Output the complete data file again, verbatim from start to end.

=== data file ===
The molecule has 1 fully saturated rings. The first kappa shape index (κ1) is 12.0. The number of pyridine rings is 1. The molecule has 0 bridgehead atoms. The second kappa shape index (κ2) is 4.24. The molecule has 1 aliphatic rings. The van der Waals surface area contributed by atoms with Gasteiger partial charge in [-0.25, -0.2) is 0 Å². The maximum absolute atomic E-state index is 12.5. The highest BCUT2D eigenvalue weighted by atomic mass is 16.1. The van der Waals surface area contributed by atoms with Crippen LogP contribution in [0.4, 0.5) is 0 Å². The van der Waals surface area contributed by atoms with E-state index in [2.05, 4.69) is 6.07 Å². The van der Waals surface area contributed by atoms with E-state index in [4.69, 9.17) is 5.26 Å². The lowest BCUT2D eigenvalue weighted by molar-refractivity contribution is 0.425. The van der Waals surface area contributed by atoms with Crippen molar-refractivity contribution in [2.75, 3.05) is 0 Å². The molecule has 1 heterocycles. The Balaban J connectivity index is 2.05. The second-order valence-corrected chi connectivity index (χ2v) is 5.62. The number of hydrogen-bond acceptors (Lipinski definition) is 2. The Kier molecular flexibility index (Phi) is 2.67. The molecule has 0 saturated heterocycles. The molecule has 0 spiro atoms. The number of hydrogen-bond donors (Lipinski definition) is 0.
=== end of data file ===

The molecule has 1 fully saturated rings. The first kappa shape index (κ1) is 12.0. The number of pyridine rings is 1. The molecule has 0 bridgehead atoms. The second kappa shape index (κ2) is 4.24. The molecule has 1 aliphatic rings. The van der Waals surface area contributed by atoms with Gasteiger partial charge in [-0.25, -0.2) is 0 Å². The maximum absolute atomic E-state index is 12.5. The highest BCUT2D eigenvalue weighted by atomic mass is 16.1. The van der Waals surface area contributed by atoms with Crippen LogP contribution in [0.4, 0.5) is 0 Å². The van der Waals surface area contributed by atoms with E-state index in [2.05, 4.69) is 6.07 Å². The van der Waals surface area contributed by atoms with E-state index in [4.69, 9.17) is 5.26 Å². The lowest BCUT2D eigenvalue weighted by molar-refractivity contribution is 0.425. The van der Waals surface area contributed by atoms with Crippen molar-refractivity contribution in [2.75, 3.05) is 0 Å². The molecule has 1 heterocycles. The Balaban J connectivity index is 2.05. The second-order valence-corrected chi connectivity index (χ2v) is 5.62. The number of hydrogen-bond acceptors (Lipinski definition) is 2. The Kier molecular flexibility index (Phi) is 2.67. The molecule has 0 saturated heterocycles. The molecule has 0 spiro atoms. The number of hydrogen-bond donors (Lipinski definition) is 0.